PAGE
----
• » Check obvious things. Do your windshield wipers work? Does your rear defroster work? Are your anti-lock brakes working? Is your serpentine belt making a sound like a cat in a blender? Fix this stuff now before you’re sitting in your car trying to go to work in a blizzard and you can’t see.

Remember that 4WD or AWD does not make you a driving God.

Big problem with southerners in the snow -- they think that their Jeep Cherokee or Subaru Outback makes them immune to the perils of snow. Oh, really? That’s cool. What does 4WD do? It splits the engine’s available power up between 4 contact patches, instead of just 2. That’s all. Nothing in there about it splitting up the available lateral adhension, or decelerating traction. In other words, when you pin the throttle open on your WRX and cross the intersection spewing 10′ rooster tails in the air, remember that your AWD is not going to help you stop in time to not slide into the Dodge Caravan stopped at the light down the hill.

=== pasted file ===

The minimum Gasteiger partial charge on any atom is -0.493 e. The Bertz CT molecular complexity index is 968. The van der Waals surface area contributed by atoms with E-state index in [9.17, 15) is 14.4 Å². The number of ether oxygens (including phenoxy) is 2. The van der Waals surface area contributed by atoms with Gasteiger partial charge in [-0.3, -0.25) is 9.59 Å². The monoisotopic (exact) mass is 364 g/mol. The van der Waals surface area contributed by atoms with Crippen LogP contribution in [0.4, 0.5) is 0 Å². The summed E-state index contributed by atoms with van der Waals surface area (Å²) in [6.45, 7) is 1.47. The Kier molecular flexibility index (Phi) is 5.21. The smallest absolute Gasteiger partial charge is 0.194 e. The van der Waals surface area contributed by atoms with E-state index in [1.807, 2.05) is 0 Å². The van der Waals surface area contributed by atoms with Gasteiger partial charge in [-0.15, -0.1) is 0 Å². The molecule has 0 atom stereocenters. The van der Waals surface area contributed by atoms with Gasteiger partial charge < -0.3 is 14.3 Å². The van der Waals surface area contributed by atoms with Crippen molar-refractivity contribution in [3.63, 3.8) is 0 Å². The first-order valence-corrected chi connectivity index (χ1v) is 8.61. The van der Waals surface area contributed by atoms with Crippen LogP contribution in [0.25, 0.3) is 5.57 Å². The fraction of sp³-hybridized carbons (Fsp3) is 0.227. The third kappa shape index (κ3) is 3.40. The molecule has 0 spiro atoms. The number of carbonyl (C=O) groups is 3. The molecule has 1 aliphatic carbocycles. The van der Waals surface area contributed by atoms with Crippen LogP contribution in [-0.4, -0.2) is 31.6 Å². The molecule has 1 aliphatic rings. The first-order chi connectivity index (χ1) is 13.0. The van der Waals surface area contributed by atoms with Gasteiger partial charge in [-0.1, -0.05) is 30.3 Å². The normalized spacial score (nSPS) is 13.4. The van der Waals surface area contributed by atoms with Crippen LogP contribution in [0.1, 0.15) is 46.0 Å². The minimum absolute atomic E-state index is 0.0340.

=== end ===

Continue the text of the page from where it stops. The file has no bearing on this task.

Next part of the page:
Get Snow Tires*

*only if you plan to drive on the snowy roads before they get plowed, or if you live in an area where the roads don’t get plowed. Although it’s still a good idea for reasons explained below.

Back to southerners and their belief in the power of 4WD. The primary determining factor in whether you can go, turn, or stop is traction. 4WD splits your power up among more contact patches, but more important than that are the contact patches themselves. The all-season or summer tires on your car haven’t been designed to work in snow. They don’t get grip when the treads are packed with snow, the tread compound is usually too hard to get a bite in snow, and the tread depth is usually too shallow to be useful in snow. If you need to get to work before the plows clear the road, get a good set. While living in Pittsburgh, my family had great luck with the Bridgestone Blizzak series snow tires.

Another thing -- even if you are going to wait until the plow clears the road, consider this: every tire has an “ideal operating temperature range.” This means the tread compound is designed to work between certain temperatures. Summer tires are the grippiest when they’re hot, which doesn’t happen in the winter. These, as well as most all-season tires, become rock-hard in winter weather. Hard tires = no grip. So remember that it’s not just precipitation that affects winter traction, it’s also temperature.

Know your car!